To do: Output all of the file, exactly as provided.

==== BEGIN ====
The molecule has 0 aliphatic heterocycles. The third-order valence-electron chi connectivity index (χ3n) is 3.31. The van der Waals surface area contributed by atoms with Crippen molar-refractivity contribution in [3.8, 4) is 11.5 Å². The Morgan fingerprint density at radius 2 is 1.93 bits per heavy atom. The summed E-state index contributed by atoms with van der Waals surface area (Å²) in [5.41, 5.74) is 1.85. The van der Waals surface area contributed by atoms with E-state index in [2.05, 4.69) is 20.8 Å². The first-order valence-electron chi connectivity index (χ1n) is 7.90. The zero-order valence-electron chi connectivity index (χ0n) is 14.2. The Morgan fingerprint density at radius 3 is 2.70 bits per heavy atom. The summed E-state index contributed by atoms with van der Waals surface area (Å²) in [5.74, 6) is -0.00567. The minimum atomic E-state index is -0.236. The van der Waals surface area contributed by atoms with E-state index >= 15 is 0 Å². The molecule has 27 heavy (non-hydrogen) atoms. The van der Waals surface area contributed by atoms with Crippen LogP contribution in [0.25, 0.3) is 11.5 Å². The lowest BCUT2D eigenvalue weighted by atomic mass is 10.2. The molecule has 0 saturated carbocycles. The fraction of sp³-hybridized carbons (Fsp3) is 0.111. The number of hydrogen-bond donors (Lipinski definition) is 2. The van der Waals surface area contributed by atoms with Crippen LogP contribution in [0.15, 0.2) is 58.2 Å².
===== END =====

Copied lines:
The molecule has 0 aliphatic heterocycles. The third-order valence-electron chi connectivity index (χ3n) is 3.31. The van der Waals surface area contributed by atoms with Crippen molar-refractivity contribution in [3.8, 4) is 11.5 Å². The Morgan fingerprint density at radius 2 is 1.93 bits per heavy atom. The summed E-state index contributed by atoms with van der Waals surface area (Å²) in [5.41, 5.74) is 1.85. The van der Waals surface area contributed by atoms with E-state index in [2.05, 4.69) is 20.8 Å². The first-order valence-electron chi connectivity index (χ1n) is 7.90. The zero-order valence-electron chi connectivity index (χ0n) is 14.2. The Morgan fingerprint density at radius 3 is 2.70 bits per heavy atom. The summed E-state index contributed by atoms with van der Waals surface area (Å²) in [5.74, 6) is -0.00567. The minimum atomic E-state index is -0.236. The van der Waals surface area contributed by atoms with E-state index >= 15 is 0 Å². The molecule has 27 heavy (non-hydrogen) atoms. The van der Waals surface area contributed by atoms with Crippen LogP contribution in [0.25, 0.3) is 11.5 Å². The lowest BCUT2D eigenvalue weighted by atomic mass is 10.2. The molecule has 0 saturated carbocycles. The fraction of sp³-hybridized carbons (Fsp3) is 0.111. The number of hydrogen-bond donors (Lipinski definition) is 2. The van der Waals surface area contributed by atoms with Crippen LogP contribution in [0.15, 0.2) is 58.2 Å².